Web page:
Our (slow) trip around San Juan Island

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Our next stop took us to Anacortes, the gateway to the many  islands  in the Pacific Northwest.  Among the many things to do and islands to visit,  we chose to ride the ferry and and hop to San Juan island.

We decided to check out San Juan Island on Friday the 25th, since it appeared to be the nicest weather day.  We’d been wanting to take a nice bike ride, so my brilliant idea was to give it a shot on our bikes.  “We’re in no hurry, so we’ll make a day of it, bring our lunch along and save money by not taking the car on the ferry”, I said.  Yeah, how tough could it be?

Well, I had my answer a few hours later.  Wow, what a hard ride!  We rode over 28 miles total and faced several brutal hills – not at all what the web sites I had checked out reported.  We were exhausted at the end of the day, but we made it and what a beautiful ride.  We checked out Friday Harbor, Roche Harbor, the alpaca farm and the Lime Kiln Point State Park Lighthouse to watch for Orca whales.  It appeared they were taking the day off, since we looked for them for over an hour as we rode down the coast and I saw only one very briefly.  Even the whale watch tour boats couldn’t locate them on that day.  And the best news?  Mona Liza lost two pounds from that one grueling ride!  Funny, she doesn’t seem very excited about doing it again…despite burning 2546 calories.

Nearby our park was a very nice and popular Tommy Thompson trail which we used for our walk. The real beauty of this trail is a mile long  trestle which can be accessed from the park.

Here are some of  our biking pictures and nearby beautiful views.

The evergreen state, lush and wet

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Washington State was not given the monicker “the evergreen state”  for nothing!  And it should also be  called “the wet  state”!  By this time in CA where I came from the hills are already brown. But here, everywhere  you look is very lush and green, and wet.  It has been raining now for several days, and I mean pouring rain.  Of course we were not surprised, I’m  just whining a bit. But that did not stop us from being tourists and visit Seattle, Tacoma and drive to Point Defiance park. We performed the usual tourist duties by posing in front of the Space Needle and the Pacific Science Center.

Its raining !

Steve does not like using an umbrella but  this day is an exception in Seattle.  Walking in the rain with the one you love made our mile+ walk from the Space Needle to our lunch at the Crab Pot restaurant easy and relaxing.

Pacific Science Center

We had a good walk along the waterfront for about an hour from the Space Needle to Pike Place Market, building an appetite for our lunch. We had a scrumptious lunch  of fresh yummy  seafood at The Crab Pot of Seattle.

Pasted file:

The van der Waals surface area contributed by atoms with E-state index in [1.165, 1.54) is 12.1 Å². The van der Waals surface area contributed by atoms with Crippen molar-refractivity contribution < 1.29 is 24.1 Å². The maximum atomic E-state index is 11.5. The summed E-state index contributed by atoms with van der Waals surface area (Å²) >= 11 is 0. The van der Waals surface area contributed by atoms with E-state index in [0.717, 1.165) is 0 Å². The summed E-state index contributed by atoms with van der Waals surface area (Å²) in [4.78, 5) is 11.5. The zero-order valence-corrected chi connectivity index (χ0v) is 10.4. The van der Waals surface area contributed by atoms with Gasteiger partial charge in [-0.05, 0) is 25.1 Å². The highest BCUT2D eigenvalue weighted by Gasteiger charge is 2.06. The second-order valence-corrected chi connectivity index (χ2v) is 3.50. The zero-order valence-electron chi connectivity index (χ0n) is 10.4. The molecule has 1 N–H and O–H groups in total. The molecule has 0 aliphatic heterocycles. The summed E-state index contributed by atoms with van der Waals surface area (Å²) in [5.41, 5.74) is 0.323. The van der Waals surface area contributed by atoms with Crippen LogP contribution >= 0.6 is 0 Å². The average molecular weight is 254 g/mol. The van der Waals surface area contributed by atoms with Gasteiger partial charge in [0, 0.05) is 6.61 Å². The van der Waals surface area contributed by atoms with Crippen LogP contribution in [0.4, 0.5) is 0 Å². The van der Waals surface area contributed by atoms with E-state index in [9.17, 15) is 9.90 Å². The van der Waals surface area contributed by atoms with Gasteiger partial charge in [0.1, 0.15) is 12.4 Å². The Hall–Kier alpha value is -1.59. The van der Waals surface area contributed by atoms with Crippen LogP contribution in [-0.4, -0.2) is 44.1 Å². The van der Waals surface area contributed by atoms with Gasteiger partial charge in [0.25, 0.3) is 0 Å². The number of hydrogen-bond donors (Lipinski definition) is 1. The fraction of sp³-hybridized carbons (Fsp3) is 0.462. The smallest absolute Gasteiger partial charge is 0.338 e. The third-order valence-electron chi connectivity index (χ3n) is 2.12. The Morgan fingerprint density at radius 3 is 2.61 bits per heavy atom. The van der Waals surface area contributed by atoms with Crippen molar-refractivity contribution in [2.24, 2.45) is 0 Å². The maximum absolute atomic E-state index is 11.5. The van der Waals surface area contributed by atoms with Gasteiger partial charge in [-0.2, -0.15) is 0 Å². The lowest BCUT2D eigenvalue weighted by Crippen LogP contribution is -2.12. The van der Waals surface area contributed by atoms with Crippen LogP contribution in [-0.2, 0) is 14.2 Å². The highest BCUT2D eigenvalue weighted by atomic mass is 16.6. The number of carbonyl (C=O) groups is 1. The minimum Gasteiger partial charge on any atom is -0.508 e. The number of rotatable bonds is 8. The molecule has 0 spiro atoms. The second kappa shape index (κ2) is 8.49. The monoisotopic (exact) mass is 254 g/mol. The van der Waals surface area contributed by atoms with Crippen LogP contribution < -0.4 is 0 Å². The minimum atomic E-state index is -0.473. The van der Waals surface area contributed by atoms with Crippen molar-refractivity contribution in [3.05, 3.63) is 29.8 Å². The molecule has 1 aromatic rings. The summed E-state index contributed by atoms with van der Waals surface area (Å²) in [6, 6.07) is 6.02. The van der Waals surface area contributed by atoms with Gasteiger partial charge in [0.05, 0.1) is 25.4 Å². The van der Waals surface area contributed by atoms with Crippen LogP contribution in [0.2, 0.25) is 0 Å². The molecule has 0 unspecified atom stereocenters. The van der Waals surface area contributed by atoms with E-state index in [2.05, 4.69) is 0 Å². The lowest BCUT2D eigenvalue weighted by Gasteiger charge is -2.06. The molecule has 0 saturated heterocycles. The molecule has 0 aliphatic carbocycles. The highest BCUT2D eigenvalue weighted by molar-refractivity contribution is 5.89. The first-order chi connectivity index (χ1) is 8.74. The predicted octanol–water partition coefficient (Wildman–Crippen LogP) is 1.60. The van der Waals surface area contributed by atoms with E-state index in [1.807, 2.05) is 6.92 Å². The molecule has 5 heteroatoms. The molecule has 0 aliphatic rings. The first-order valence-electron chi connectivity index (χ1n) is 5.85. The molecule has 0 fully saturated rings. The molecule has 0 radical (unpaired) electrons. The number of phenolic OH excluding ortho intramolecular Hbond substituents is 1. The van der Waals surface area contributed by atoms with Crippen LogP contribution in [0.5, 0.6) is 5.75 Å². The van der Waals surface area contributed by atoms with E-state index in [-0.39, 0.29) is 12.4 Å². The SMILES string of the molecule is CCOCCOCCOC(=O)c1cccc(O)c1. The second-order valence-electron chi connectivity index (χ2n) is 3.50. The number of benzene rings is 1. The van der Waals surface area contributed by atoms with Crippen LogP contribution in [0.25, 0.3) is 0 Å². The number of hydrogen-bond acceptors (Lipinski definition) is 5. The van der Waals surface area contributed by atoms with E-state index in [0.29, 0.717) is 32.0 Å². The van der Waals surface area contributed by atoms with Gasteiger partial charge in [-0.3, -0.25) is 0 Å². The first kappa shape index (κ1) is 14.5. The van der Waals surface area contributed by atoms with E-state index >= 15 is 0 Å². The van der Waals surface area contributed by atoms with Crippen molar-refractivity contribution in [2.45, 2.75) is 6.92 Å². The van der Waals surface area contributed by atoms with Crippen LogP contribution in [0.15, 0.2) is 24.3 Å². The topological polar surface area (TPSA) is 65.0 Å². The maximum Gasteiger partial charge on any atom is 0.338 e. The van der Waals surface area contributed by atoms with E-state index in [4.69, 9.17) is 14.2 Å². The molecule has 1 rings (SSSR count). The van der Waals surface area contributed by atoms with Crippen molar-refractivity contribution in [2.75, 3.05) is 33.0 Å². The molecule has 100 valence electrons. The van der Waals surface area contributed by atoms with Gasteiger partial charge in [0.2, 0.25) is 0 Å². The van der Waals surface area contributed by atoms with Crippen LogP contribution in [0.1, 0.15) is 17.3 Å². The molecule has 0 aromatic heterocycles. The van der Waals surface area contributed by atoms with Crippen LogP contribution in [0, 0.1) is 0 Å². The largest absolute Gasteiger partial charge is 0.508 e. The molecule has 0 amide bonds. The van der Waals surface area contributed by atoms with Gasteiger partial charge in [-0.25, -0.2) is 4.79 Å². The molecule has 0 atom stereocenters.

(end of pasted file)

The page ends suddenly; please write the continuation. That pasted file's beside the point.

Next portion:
This is indeed a very fresh and delish feast of seafood !

It was that good!

The trip would not be complete without shopping and buying from the Pike Place Market.  We were in heaven seeing all those smoked salmon, beautiful flowers, fresh fishes and all kind of cheeses and every food that you can think of.

We bought Halibut and smoked salmon, the best ever!

Check out Steve’s smile as he got out of the Public Market

Despite the rain, we drove to Tacoma the next day to check out the Musuem of Glass which to our dismay is closed on Mondays. It was a let down but walking the Chihuly Bridge of Glass was amazing.  The collection of multicolored glass suspended on the ceiling called the Seaform Pavillion was something to behold. Looking up you can see the interplay of light and the illusion that you are under water.

Close up of glass art work

Seaform Pavillion, a ceiling of glass art by artist Paul Chihuly.

More glass art as you look closely at the ceiling.

Walking further at the center were the Crystal Towers which are forty feet tall. Because it was raining and gloomy the glass did not show the personality that we were expecting, nevertheless it was very interesting.

Crystal Towers

Crystal Towers

At the end of the bridge closer to the entrance of the museum was the Venetian Wall, an eighty-foot installation displaying 109 sculptures from the Paul Chihuly series.  This is a wow, amazing art work, the intricacies of the glass and the play of colors were really impressive. I wished I could take home one of those. This wall is a collection of some of the largest blown-glass works executed in the history of the medium.

Venetian Wall

Closeup of some of the glass art

Steve posing near his favorite artwork

more close up

We felt like we were walking in a ghost town, for we were the only ones there!  As we came closer to the entrance more artwork was on display.  I posed in front of the Fluent Steps, where you will see 754 individually hand-sculpted pieces of glass that span the entire length of the 210-foot-long Main Plaza reflecting pool.  The glass display looks ordinary on this rainy and gloomy day, but i think with lights and sun it would have been more beautiful.

Little Red Riding hood amidst the Fluent Steps

Fluent Steps

View of Venetian Wall from below

Tacoma is world  renowned for its glass art which we did not know until we got there.  So if you like glass art this is the place to be.